This article presents a study of particle formation during vacuum pump down and methods that can be incorporated to protect critical surfaces (like semiconductor wafers or masks) from those particles. Particle formation during pump down was reexamined with temperature measurements. Particles were intentionally produced with hard pump down for studying protection schemes. For the first step, a face-down approach for a critical surface was used to investigate the effect of protection from particle contamination. It was very effective to hold a critical surface face down for protection with the use of high gravitational settling velocity in vacuum environment. However, the face down approach did not sufficiently protect the critical surface. For the second step, a bottom protective plate was introduced below the critical surface to improve the protection efficiency. The bottom plate played a great role in protection of the critical surface with preventing particle formation near the critical surface by keeping the surrounding gas temperature high enough to avoid particle formation as well as with potential blocking of incoming particles toward the critical surface. Higher gas temperature intrinsically avoids formation of residue particles by the condensation process during pump down.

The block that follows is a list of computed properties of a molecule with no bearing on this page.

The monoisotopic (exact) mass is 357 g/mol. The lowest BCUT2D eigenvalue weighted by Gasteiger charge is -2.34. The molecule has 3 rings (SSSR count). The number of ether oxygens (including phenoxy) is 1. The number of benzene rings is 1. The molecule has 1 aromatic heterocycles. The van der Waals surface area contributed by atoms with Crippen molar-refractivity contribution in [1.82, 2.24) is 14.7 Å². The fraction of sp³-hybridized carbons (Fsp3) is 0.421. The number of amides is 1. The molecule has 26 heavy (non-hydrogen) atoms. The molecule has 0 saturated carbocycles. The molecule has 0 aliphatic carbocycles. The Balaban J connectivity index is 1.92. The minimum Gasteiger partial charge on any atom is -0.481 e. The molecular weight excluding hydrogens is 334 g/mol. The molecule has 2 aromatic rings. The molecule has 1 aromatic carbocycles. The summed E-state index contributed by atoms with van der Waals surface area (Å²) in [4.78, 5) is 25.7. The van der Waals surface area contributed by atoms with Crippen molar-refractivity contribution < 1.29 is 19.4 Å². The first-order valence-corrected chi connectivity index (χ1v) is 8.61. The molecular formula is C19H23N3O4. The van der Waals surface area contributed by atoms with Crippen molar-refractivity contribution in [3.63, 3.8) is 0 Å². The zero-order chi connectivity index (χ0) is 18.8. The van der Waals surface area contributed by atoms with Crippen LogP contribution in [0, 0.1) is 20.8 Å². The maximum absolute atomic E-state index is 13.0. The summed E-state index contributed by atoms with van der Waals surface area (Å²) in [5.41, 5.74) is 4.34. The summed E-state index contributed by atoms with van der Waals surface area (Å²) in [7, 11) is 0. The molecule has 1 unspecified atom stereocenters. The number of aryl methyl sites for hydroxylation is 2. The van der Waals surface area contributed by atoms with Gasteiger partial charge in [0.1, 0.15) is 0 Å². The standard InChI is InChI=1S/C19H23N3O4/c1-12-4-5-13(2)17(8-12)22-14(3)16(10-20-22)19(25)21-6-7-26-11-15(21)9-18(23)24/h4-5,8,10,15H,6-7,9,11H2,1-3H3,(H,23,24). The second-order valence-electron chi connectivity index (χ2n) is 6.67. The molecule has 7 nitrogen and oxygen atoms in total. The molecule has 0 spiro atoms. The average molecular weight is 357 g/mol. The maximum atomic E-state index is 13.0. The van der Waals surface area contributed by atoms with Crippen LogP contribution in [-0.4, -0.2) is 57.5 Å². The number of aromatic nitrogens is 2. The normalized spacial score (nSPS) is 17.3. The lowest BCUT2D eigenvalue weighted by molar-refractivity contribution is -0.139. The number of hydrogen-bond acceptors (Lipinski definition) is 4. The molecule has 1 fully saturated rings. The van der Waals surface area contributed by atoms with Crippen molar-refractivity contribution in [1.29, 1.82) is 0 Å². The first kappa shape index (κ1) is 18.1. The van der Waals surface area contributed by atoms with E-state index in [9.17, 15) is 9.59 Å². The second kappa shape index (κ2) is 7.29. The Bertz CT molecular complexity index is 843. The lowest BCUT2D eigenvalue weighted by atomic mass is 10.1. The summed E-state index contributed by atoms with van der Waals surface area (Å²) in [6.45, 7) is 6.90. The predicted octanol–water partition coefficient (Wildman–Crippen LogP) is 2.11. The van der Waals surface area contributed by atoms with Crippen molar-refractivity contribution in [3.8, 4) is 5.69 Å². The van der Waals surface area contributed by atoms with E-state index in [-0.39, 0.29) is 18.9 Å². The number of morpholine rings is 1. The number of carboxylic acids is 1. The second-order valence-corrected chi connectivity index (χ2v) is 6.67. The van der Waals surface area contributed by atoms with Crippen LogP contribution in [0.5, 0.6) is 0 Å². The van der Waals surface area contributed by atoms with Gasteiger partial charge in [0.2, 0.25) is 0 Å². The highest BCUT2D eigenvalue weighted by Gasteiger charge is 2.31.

|Original language||English (US)|
|Number of pages||6|
|Journal||Journal of Vacuum Science and Technology A: Vacuum, Surfaces and Films|
|State||Published - Sep 2005|
Bibliographical noteFunding Information:
This research is supported by the Intel Corporation. The financial and technical support of the Intel Corporation is gratefully acknowledged. The authors thank Dr. Thomas H. Kuehn for helpful discussions with temperature calculations.
Copyright 2011 Elsevier B.V., All rights reserved.